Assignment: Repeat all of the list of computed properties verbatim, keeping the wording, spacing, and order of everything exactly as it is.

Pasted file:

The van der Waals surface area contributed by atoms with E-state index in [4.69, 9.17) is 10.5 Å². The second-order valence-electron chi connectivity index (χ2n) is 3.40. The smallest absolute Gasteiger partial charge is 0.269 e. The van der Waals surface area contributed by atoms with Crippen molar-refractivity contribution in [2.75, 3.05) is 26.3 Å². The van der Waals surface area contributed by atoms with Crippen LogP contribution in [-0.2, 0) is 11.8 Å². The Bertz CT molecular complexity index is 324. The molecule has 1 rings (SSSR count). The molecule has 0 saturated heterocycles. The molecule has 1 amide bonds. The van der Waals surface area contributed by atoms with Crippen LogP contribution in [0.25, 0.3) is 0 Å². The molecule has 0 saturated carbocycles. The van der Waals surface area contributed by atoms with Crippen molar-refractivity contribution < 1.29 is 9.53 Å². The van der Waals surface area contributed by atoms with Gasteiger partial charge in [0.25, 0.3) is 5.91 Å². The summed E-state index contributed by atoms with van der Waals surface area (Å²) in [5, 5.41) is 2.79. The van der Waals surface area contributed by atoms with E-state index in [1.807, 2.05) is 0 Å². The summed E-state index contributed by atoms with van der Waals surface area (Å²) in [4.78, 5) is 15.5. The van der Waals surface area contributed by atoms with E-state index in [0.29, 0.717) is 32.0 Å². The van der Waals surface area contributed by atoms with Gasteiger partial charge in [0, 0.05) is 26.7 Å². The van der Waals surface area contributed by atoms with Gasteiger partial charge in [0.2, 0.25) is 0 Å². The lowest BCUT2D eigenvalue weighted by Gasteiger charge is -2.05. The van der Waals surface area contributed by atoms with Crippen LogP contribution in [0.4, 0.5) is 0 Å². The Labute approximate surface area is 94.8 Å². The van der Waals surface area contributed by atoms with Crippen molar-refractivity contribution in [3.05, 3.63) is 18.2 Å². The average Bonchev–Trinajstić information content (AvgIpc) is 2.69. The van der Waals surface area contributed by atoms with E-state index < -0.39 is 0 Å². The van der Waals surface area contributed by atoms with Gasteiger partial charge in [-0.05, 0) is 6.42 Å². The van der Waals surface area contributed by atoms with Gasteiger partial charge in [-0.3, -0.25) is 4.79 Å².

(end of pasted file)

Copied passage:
The van der Waals surface area contributed by atoms with E-state index in [4.69, 9.17) is 10.5 Å². The second-order valence-electron chi connectivity index (χ2n) is 3.40. The smallest absolute Gasteiger partial charge is 0.269 e. The van der Waals surface area contributed by atoms with Crippen molar-refractivity contribution in [2.75, 3.05) is 26.3 Å². The van der Waals surface area contributed by atoms with Crippen LogP contribution in [-0.2, 0) is 11.8 Å². The Bertz CT molecular complexity index is 324. The molecule has 1 rings (SSSR count). The molecule has 0 saturated heterocycles. The molecule has 1 amide bonds. The van der Waals surface area contributed by atoms with Crippen LogP contribution in [0.25, 0.3) is 0 Å². The molecule has 0 saturated carbocycles. The van der Waals surface area contributed by atoms with Crippen molar-refractivity contribution < 1.29 is 9.53 Å². The van der Waals surface area contributed by atoms with Gasteiger partial charge in [0.25, 0.3) is 5.91 Å². The summed E-state index contributed by atoms with van der Waals surface area (Å²) in [5, 5.41) is 2.79. The van der Waals surface area contributed by atoms with E-state index in [1.807, 2.05) is 0 Å². The summed E-state index contributed by atoms with van der Waals surface area (Å²) in [4.78, 5) is 15.5. The van der Waals surface area contributed by atoms with E-state index in [0.29, 0.717) is 32.0 Å². The van der Waals surface area contributed by atoms with Gasteiger partial charge in [0, 0.05) is 26.7 Å². The van der Waals surface area contributed by atoms with Gasteiger partial charge in [0.2, 0.25) is 0 Å². The lowest BCUT2D eigenvalue weighted by Gasteiger charge is -2.05. The van der Waals surface area contributed by atoms with Crippen LogP contribution in [0.4, 0.5) is 0 Å². The Labute approximate surface area is 94.8 Å². The van der Waals surface area contributed by atoms with Crippen molar-refractivity contribution in [3.05, 3.63) is 18.2 Å². The average Bonchev–Trinajstić information content (AvgIpc) is 2.69. The van der Waals surface area contributed by atoms with E-state index < -0.39 is 0 Å². The van der Waals surface area contributed by atoms with Gasteiger partial charge in [-0.05, 0) is 6.42 Å². The van der Waals surface area contributed by atoms with Gasteiger partial charge in [-0.3, -0.25) is 4.79 Å².